• The student may find it helpful to use the live captioning function.
  • Where students have signed the recording agreement, please allow them to record.
  • Please recognise that the answers to the questions given by studnets with ASC, SpLD or mental health conditions may not appear to be as well organised as the answers of non-disabled students.
  • Supervisors should indicate to the student when they have answered the question/responded to the required extent.
  • Be aware that students with ASC may not have identified the gist of a question, and may instead focus on an aspect of detail in their response.
  • Anxiety may be heightened due to the the on-line nature of teaching and learning as anxiety (including social anxiety) can be aggravated by stress. Please look out for signs of heightened anxiety and offer a break if the student shows increasing levels of anxiety during a supervision. If necessary, stop the supervision to avoid further deteroriation in wellbeing.
  • Allow the student to read back/clarify any questions, if necessary, to ensure that all the points that were being raised have been noted. The student then, as needed, should be allowed to make some notes on the answers, as opposed to having to think instantly 'on the spot'
  • Supervisors should be made aware of any student who has a diagnosis of SpLD, ASC and / or a mental health condition and the negative impact this can have on processing incoming information at speed.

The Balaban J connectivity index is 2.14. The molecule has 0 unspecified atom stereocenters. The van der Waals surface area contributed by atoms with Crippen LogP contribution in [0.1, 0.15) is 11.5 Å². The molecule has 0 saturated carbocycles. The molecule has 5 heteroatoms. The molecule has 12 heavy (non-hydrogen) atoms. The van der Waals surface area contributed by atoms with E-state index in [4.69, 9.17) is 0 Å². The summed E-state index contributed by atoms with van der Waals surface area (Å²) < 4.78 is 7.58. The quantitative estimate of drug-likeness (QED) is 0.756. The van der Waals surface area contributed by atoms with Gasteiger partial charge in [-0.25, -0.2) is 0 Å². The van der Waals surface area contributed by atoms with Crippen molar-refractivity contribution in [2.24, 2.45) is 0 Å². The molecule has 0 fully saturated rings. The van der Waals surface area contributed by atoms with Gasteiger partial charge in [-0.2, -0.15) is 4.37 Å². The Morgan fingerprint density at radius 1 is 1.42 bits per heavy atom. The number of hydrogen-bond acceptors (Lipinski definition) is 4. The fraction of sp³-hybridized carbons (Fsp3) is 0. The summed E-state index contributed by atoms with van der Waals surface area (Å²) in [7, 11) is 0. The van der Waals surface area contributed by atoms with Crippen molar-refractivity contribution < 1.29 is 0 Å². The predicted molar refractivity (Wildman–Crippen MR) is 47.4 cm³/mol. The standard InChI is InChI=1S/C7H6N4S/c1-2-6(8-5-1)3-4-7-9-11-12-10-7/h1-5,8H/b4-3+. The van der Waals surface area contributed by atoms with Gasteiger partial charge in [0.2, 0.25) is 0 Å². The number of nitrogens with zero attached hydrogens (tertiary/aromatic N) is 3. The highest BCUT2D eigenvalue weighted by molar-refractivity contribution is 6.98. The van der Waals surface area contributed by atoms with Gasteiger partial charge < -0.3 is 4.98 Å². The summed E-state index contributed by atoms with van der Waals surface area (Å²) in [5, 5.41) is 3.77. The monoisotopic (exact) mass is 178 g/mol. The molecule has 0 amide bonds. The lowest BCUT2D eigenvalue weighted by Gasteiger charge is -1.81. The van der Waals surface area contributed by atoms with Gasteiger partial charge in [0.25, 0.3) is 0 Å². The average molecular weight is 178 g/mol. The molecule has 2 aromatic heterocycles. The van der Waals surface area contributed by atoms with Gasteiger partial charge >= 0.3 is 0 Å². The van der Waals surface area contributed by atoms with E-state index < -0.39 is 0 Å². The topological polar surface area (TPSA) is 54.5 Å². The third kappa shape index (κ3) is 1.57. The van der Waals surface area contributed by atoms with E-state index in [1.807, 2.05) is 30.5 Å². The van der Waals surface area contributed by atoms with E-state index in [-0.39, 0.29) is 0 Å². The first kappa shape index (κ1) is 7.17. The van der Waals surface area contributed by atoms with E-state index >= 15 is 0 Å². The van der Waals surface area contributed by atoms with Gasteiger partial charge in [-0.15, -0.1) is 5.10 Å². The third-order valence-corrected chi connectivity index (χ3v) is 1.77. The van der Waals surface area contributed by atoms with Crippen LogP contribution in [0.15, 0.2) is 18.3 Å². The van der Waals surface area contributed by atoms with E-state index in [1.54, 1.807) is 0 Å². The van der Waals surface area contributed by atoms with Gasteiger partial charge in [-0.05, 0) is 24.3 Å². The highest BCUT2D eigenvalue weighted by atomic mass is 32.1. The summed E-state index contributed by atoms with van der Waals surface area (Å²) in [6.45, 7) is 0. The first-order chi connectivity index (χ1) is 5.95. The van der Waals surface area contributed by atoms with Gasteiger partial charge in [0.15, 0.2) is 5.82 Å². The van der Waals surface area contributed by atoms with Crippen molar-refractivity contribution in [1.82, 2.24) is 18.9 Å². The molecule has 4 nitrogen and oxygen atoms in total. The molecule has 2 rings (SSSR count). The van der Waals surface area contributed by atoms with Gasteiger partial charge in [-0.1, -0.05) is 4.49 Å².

Students with physical and sensory impairments and long-term health conditions

  • Be aware that disabled students with hearing, visual, physical impairments and with long term health conditions can be affected in a range of ways and with differing degrees of impact. If you are unsure what the students needs, ask them.
  • Ensure that lighting is good and highlights the face of the supervisor/participants.
  • Ensure the picture quality is as high as possible so that the image is clear.
  • Ensure that the audio quality is of a standard that the student is able to hear all participants clearly. Test this at the start of the session.
  • Make sure there are no shadows falling onto the supervisor's / students' faces as this will make it difficult for the student to lip read or pick up information from facial expressions
  • Keep the background lighting even and not too bright as this will throw the participants faces into silhouette, making it difficult for students who rely on lip reading or picking up information from faical expressions.
  • Keep hands and fingers away from the face and look directly into the camera so that the face can be seen clearly.